"Garden of America," "Garden State," the connection was both historical and descriptive, and I tried to imagine what Bergen County must have looked like through the years when farming was such an important part of life in our area. I remembered reading somewhere else that Paramus was known as "The Celery Capital of the World," and that on both sides of Sprout's Brook, the farms of the Dutch and German settlers ranged anywhere from 20-50 acres. It's hard to imagine that now, because after World War II, most of the farms were sold to developers, and the rural quality of northern New Jersey quickly disappeared in the race to build houses, factories, shopping centers, and highways as the economy changed, and the area grew into what we know today.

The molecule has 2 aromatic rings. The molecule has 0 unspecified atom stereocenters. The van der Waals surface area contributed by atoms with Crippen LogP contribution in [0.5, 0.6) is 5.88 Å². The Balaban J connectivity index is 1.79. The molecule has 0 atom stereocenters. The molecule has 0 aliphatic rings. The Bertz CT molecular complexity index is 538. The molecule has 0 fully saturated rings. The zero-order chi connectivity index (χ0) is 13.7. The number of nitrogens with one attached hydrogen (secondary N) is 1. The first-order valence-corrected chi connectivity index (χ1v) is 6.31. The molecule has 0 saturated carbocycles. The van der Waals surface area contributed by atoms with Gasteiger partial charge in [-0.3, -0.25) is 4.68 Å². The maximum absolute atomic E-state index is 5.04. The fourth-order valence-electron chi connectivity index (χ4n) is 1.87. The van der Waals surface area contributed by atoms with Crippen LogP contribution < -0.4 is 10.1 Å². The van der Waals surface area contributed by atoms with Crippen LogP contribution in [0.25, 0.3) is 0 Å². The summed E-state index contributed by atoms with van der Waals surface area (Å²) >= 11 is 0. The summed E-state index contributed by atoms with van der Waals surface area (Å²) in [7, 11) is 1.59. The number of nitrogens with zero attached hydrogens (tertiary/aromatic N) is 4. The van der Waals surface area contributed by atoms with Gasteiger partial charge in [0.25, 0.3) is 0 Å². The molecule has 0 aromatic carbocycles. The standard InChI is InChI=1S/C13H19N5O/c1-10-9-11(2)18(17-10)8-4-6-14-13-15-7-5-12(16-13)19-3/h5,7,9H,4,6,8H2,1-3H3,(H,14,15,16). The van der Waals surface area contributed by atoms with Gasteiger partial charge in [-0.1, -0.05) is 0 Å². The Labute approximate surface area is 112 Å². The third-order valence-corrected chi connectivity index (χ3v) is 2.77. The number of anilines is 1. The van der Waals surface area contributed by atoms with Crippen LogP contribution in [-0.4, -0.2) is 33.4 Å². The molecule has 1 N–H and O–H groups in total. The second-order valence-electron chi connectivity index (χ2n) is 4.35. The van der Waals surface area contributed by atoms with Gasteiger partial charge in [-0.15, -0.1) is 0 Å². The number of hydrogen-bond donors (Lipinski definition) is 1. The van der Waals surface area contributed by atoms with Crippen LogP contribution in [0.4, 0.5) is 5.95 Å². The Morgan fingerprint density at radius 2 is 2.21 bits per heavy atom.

From what I've been told by one of the "oldtimers," there were also farms in Rochelle Park, between Central Avenue and Oak Street, and on either side of Forest Place. Both of them had disappeared by the time I was born, and the only two that I remember from my childhood was Behnke's Farm on Paramus Road, and Eugster's Dairy on Passaic Street.
We used to have our milk delivered from Eugster's. A small aluminum "milkbox" sat outside of our back door, and sometime during the early morning hours, the milkman would drive up and deliver 2 or 3 quarts in heavy glass bottles. In those days, milk and cream were not separated, so the cream would rise to the top of the bottle, and be poured off as needed. The earliest bottles had a small bulge in the neck which made it easier to pour out the cream without diluting it with the rest of the milk, and whenever we finished a bottle, it had to be washed out and placed in the milkbox to be picked up during the next delivery. It was probably one of the earliest examples of recycling, along with refundable soda bottles.